If your team lacks key tools, like a dedicated platform for video calls or online collaboration, you’ll need to evaluate what tools best fit your business needs.
Leaders already set rules and norms for how they expect their teams to behave, and it’s no different with virtual communication. Be clear about working hours, expected response times, when to communicate in which channel, and how to escalate urgent matters.
Some businesses will need to tailor this further — for example, what language to communicate in based on location.
Promote Dialogue and Experimentation
Communication can be difficult, and there will always be new challenges, such as when you onboard new employees or form new teams. Employees who don’t feel psychologically safe will be wary of making mistakes and will communicate less overall, especially when they aren’t on-site.
Encourage an atmosphere of openness, active listening, feedback without judgment, mutual respect, and a willingness to experiment. If people know they can communicate respectfully and openly without punishment, they’re more likely to make an effort.
Explore and Respect Individual Preferences
Not everyone is comfortable with the same type of virtual communication tools or styles of dialogue. Take time to get to know each person’s preference for collaboration (whether that’s video calls or emails) so everyone feels heard throughout the process.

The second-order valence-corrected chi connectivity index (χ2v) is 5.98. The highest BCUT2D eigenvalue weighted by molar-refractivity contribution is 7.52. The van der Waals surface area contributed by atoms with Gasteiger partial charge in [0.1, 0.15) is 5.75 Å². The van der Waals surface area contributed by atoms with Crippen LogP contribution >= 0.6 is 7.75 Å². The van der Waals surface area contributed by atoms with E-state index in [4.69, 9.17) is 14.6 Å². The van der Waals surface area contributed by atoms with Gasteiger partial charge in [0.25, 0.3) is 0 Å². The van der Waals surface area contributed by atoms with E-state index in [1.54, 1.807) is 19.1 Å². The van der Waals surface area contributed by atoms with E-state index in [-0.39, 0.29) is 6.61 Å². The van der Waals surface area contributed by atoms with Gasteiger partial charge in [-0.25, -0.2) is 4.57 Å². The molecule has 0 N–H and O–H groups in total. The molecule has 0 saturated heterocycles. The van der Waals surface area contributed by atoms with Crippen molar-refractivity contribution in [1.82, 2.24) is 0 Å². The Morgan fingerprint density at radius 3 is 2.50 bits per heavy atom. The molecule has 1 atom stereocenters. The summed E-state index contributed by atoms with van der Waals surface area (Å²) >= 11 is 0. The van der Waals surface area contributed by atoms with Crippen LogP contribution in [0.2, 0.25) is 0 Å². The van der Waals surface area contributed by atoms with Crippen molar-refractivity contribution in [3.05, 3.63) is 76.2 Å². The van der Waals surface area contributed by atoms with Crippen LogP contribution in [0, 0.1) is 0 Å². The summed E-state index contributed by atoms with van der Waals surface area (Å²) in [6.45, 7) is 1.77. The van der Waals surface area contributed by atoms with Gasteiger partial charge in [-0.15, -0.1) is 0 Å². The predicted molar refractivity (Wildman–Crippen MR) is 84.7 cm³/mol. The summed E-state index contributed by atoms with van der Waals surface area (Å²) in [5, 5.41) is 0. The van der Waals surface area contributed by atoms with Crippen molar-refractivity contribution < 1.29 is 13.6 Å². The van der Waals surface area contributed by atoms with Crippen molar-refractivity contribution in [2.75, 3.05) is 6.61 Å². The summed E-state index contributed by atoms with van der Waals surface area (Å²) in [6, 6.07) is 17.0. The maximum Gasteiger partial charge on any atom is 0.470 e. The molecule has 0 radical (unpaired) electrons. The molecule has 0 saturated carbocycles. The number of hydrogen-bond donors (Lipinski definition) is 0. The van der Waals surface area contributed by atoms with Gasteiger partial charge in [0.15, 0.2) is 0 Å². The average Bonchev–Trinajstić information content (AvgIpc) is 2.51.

Learning about your team members’ communication preferences is easier when you’ve built a trusting, collaborative relationship with tools such as the Herrmann Brain Dominance Instrument (HBDI®) and Whole Brain® Thinking.
How to Apply Whole Brain® Thinking to Virtual Communication
Herrmann’s Whole Brain® Thinking framework is backed by over 40 years of research, helping leaders identify cognitive diversity within their teams and leverage it as a strategic advantage. Whole Brain® Thinking helps individuals, teams, and organizations understand their thinking preferences and that of their colleagues.
With this knowledge, people can see how they process information and engage with ideas and other people. They can collaborate better by embracing these differences and building on each other’s unique preferences and abilities. These benefits can be especially powerful with virtual communication, where visual and verbal cues often are absent.
The Whole Brain® Thinking model groups people’s thinking preferences into four quadrants: Analytical (A or Blue), Structural (B or Green), Relational (C or Red), and Experimental (D or Yellow). The HBDI® assessment reveals your thinking preferences in the context of everyday situations and when you’re under pressure.
There’s no ideal HBDI® profile; everybody uses all four thinking preferences daily. The assessment measures where your preferences lie, not which quadrants are better.
Incorporating Whole Brain® Thinking into virtual communication gives you another way to help employees understand each other, even when they can’t see or hear them. Employees can know each other better and embrace each other’s cognitive differences and incorporate them into their work for better thinking and results.